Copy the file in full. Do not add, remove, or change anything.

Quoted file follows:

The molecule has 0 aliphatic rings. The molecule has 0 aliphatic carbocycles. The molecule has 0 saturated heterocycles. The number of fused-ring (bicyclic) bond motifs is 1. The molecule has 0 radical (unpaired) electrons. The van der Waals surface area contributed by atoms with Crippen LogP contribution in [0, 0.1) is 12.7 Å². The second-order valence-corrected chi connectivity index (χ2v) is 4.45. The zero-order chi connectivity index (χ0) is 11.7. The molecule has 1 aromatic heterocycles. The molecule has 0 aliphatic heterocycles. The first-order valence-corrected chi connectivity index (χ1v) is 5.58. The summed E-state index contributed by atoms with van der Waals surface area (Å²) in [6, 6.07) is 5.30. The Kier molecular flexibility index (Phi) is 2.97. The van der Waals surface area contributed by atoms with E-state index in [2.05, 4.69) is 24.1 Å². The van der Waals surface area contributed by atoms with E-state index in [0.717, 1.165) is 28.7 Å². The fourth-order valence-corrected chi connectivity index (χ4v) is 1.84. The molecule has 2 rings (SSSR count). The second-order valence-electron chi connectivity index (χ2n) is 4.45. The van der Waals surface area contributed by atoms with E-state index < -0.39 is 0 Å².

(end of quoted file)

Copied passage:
The molecule has 0 aliphatic rings. The molecule has 0 aliphatic carbocycles. The molecule has 0 saturated heterocycles. The number of fused-ring (bicyclic) bond motifs is 1. The molecule has 0 radical (unpaired) electrons. The van der Waals surface area contributed by atoms with Crippen LogP contribution in [0, 0.1) is 12.7 Å². The second-order valence-corrected chi connectivity index (χ2v) is 4.45. The zero-order chi connectivity index (χ0) is 11.7. The molecule has 1 aromatic heterocycles. The molecule has 0 aliphatic heterocycles. The first-order valence-corrected chi connectivity index (χ1v) is 5.58. The summed E-state index contributed by atoms with van der Waals surface area (Å²) in [6, 6.07) is 5.30. The Kier molecular flexibility index (Phi) is 2.97. The van der Waals surface area contributed by atoms with E-state index in [2.05, 4.69) is 24.1 Å². The van der Waals surface area contributed by atoms with E-state index in [0.717, 1.165) is 28.7 Å². The fourth-order valence-corrected chi connectivity index (χ4v) is 1.84. The molecule has 2 rings (SSSR count). The second-order valence-electron chi connectivity index (χ2n) is 4.45. The van der Waals surface area contributed by atoms with E-state index < -0.39 is 0 Å².